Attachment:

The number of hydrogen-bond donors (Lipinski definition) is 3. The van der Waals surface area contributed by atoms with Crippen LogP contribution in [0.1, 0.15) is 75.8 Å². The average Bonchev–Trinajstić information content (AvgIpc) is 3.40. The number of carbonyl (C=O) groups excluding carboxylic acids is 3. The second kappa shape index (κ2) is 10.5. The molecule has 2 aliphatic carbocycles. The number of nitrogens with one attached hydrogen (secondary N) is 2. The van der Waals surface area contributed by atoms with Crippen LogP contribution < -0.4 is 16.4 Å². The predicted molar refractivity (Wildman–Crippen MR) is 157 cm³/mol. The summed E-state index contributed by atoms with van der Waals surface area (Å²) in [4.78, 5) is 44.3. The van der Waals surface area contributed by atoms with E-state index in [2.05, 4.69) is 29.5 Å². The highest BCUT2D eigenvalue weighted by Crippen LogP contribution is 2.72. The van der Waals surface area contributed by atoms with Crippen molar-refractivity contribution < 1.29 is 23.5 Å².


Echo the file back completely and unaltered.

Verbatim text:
The number of hydrogen-bond donors (Lipinski definition) is 3. The van der Waals surface area contributed by atoms with Crippen LogP contribution in [0.1, 0.15) is 75.8 Å². The average Bonchev–Trinajstić information content (AvgIpc) is 3.40. The number of carbonyl (C=O) groups excluding carboxylic acids is 3. The second kappa shape index (κ2) is 10.5. The molecule has 2 aliphatic carbocycles. The number of nitrogens with one attached hydrogen (secondary N) is 2. The van der Waals surface area contributed by atoms with Crippen LogP contribution < -0.4 is 16.4 Å². The predicted molar refractivity (Wildman–Crippen MR) is 157 cm³/mol. The summed E-state index contributed by atoms with van der Waals surface area (Å²) in [4.78, 5) is 44.3. The van der Waals surface area contributed by atoms with E-state index in [2.05, 4.69) is 29.5 Å². The highest BCUT2D eigenvalue weighted by Crippen LogP contribution is 2.72. The van der Waals surface area contributed by atoms with Crippen molar-refractivity contribution < 1.29 is 23.5 Å².